Individual water use has increased dramatically in the recent past. People in Imperial Rome used about 144 liters (38 gallons) a day, and the use in London in 1912 was only 151 liters (40 gallons) per person. Just before World War II, typical daily use in American cities was up to about 435 liters (115 gallons). By the mid-1970s, Los Angeles inhabitants were using 689 liters (182 gallons) per person each day.
Our current practices use large amounts of high-quality water for low-grade tasks like flushing toilets. Better conservation practices reserve high-quality water for high-quality tasks like drinking and preparing food, reduce overall use, and recycle water for lower quality uses.
The increasing population and consumption per person puts pressures on the limited supply of clean water, threatening world health and political stability. When people upstream use more than their share of water, people downstream suffer. Agriculture and industry use very large quantities of water. Building and landscape designs often disregard water conservation to make an impression through water use. Extravagant watering of golf courses and swimming pools in desert areas flaunt an affluent lifestyle at the expense of other priorities. Water pumped out of coastal areas pulls saltwater into freshwater aquifers.
As the world's water use rose from about 10 to 50 percent of the available annual water supply between 1950 and 1980, available potable water declined rapidly. Potable water is water that is free of harmful bacteria and safe to drink or use for food preparation. The water carried from the public water supply to individual buildings in water mains—large underground pipes—must be potable.
Protecting and conserving our clean water supplies is critical to our health. Until recently, a reliable supply of clean water was not always available, and epidemic diseases continue to be spread through unsanitary water supplies. Water from ponds or streams in built-up areas is unsafe to drink, as it may contain biological or chemical pollution.
Bacteria were unknown to science until discovered in Germany in 1892. In 1817, thousands of people in India died from cholera. The epidemic spread to New
York City by 1832, causing panic. A breakthrough came in 1854, when a London physician showed that local cases could be traced to one water pump that had been contaminated by sewage from a nearby house. Cholera remains a great danger today, with an epidemic originating in Indonesia in 1961 traveling slowly around the world to reach Latin America in 1991.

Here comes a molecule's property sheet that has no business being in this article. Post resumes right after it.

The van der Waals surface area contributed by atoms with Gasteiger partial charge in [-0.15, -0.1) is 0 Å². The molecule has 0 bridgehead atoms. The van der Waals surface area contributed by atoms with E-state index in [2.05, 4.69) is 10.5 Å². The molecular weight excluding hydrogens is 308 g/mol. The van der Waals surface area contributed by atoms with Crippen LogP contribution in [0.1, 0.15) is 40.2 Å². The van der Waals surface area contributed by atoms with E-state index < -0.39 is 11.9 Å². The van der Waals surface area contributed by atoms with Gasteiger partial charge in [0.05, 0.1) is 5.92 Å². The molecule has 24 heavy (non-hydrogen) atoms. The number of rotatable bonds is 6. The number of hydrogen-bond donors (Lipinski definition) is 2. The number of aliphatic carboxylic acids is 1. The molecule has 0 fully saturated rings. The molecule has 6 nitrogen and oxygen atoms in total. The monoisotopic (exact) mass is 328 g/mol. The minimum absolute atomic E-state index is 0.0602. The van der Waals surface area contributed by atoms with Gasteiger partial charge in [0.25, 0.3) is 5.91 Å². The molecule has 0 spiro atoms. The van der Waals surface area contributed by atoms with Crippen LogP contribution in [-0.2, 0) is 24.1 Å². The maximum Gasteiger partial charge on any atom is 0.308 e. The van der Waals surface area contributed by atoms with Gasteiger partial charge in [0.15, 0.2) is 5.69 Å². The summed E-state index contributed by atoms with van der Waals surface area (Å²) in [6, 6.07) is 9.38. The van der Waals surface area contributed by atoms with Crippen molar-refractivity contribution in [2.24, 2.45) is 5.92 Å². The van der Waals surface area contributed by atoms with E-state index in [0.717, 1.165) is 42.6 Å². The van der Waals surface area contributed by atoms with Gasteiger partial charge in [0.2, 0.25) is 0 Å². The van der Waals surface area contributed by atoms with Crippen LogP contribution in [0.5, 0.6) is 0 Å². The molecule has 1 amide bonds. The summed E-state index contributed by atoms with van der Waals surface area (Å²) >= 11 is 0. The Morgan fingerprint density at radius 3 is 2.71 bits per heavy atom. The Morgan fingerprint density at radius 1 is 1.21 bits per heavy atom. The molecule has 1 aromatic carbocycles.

In 1939, typhoid carried through the water supply killed 30 people at an Illinois mental hospital. Typhus and enteritis sickened people in Rochester, New York, when polluted river water was accidentally pumped into supply mains in 1940. As recently as 1993, crypto-sporidiosis microorganisms in a poorly maintained public water supply in Milwaukee, Wisconsin, killed 104 people and made 400,000 people ill.
Proper collection, treatment, and distribution of water protect our supplies. Rainwater has almost no bacteria, and only small amounts of minerals and gases. Many communities collect clean water from rain running down mountainsides into valleys in reservoirs. They limit human access to these areas to avoid contamination. Large aqueduct pipes carry the water from the reservoir to communities, usually by gravity flow. Communities without access to relatively uninhabited mountain areas make do with water of less purity from rivers, or tap underground water flows with wells.
The availability of clean water determines where homes and businesses are located, and how many people can live in or visit an area. Water from wells and mountain reservoirs needs relatively little treatment. River water is sent through sand filters and settling basins, where particles are removed. Additional chemical treatment precipitates iron and lead compounds. Special filters are used for hydrogen sulfide, radon, and other dissolved gases. Finally, chlorine dissolved in water kills harmful microorganisms. The result is an increased supply of clean water to support the development of residential and commercial construction.
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